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appropriate singing model before being expected to sing themselves.

When my students do begin to sing, they start small. We play musical games that help them identify and sing the resting tone. We audiate and sing lots and lots of tonal patterns. We hear lots of songs, but their goal isn’t to learn to sing whole songs. Their goal is to hear the context (tonality) of those songs. Kindergarteners begin to think critically about the music by drawing comparisons between what we are hearing and what we are doing - which can be two very different things. Their goal is to embark on that musical journey of teaching themselves. My goal is to help create musical beings who sing, chant, create, impro- vise, compose, listen, and enjoy music with meaning and understanding. None of that can happen when students split-second imitate, so I teach my Kindergarteners how to audiate to help create the musical building blocks they need to become amazing musical beings.

So how can you begin to build your students’ musical vocabulary? Colker (2014) outlined ideas to help develop a child’s vocabulary during the preschool years. I adapted this list to reflect ways in which we can do the same musi- cally for our youngest students.

• Make music for your students! Sing to them! Chant to them! Think of how often teachers and parents read to children. Each story provides a rich listening experience through contextual vocabulary. Singing and chanting for your students does the same. As they listen, give them jobs to actively engage in the lesson. I often say to students, “my job is to sing, and your job is to audiate and move.” Guide your students to know that active listening builds their capacity to learn.

• Use inflection while chanting rhymes or rhythms to your students. As music teachers, we spend a lot of time exploring and labeling the ways our voices work. Speaking, singing, whisper, playground voices abound in the music room! Include inflection in your exploration as well. It serves as a readiness to com- municate expression and dynamics in music.

• Sing for your students, but do not sing with them. I’m a stickler about not singing with students. Even in Kindergarten, the moment my students can sing a song independent of me, I sing a different part. As my students sing the melody, I sing basic chord root har- mony to provide harmonic readiness. By not singing with your students, you help them to become indepen- dent musicians.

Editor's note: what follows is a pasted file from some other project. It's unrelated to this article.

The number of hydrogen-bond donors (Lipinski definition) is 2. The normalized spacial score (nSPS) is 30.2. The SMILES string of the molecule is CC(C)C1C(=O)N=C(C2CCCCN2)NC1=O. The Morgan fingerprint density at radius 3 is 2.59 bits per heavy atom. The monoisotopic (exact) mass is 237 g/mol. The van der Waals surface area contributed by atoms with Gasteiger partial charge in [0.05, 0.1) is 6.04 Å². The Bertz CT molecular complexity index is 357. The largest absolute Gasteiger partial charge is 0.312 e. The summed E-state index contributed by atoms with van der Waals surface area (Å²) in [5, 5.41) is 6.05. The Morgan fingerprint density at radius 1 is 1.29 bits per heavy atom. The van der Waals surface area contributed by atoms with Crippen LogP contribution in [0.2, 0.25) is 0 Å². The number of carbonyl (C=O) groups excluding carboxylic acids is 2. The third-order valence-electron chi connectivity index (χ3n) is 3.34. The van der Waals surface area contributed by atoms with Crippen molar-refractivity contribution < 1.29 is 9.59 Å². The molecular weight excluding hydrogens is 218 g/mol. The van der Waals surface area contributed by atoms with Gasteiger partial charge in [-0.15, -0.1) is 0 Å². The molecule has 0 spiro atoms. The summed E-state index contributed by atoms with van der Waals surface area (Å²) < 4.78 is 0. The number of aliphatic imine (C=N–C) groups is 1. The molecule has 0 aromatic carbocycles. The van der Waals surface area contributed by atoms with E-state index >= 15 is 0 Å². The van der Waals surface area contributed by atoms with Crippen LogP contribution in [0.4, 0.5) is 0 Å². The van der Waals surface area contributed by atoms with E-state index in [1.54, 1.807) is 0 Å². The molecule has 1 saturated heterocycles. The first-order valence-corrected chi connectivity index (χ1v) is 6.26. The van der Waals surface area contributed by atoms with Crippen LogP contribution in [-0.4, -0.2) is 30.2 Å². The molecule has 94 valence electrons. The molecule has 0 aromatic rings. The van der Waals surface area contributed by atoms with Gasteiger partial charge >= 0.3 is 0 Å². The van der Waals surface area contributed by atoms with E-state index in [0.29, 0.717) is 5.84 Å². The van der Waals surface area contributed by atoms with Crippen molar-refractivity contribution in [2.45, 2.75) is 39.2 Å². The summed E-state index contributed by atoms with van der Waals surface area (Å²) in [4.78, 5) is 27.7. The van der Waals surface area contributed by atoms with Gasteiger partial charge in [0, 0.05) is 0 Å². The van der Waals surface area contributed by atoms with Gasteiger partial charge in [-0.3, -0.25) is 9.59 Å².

• Another great strategy is to ask your students to reflect upon their performance after learning a song. Are they using their singing voice? Are they singing a phrase correctly? Are they ending on the resting tone? These are simple questions that help get your Kindergarten students thinking about their singing.

• Use lots of poetry and nursery rhymes in your instruction! There is such richness in language, meter, and rhythm within the nursery rhymes of our culture. Nursery rhymes provide rich musical context (meter) in both duple (4/4) and triple (3/4) meters, and you can extend rhymes and poems with rhythm pattern instruction. So often, we ask students to tap, clap, or move to a simple 4-beat rhythm patterns. What if, instead, we asked them to chant them with their speaking voice? Or audiate them? Or identify same and different rhythm patterns? Or to improvise rhythm patterns? At Kindergarten, this is best done using a neutral syllable (e.g., “bah”) because students need to experience the rhythm pattern before having to label or chant the pattern using a solfege system. This guided pattern instruction helps build a child’s rhythmic vocabulary and audiation.

• Interact with your children musically. So often we limit our musical interactions to echoing. Invite your students to improvise musically. Instead of singing a same pattern, ask them to sing a different pattern. In- stead of YOU always giving the pattern to be echoed, have the student give you a pattern to echo! Can you imagine how boring life would be if we only echoed one another in conversation? Why do we promote that musically? Be different! Provide opportunities for your students to engage in “musicing” conversa- tions where they only respond by singing or chanting rhythmically. Sing a song and leave the ending off and ask your students to imagine and sing a new end- ing to the song. There are so many ways to encourage improvisation in the music room!

• Give students opportunities to simply listen or audi- ate. Do not let the practice of audiation be an after- thought in the music room. Because my Kindergarten students have music after their lunch/recess period, I often use audiation activities as a way to calm their bodies and encourage a change in their mental state so that they are ready to learn. Make audiation a priority in each and every lesson.

Walk into any elementary classroom and you will see teachers reading to their students. In doing so, students have opportunities to listen to fluent reading and inflection, wonder about context and content, and make inferences


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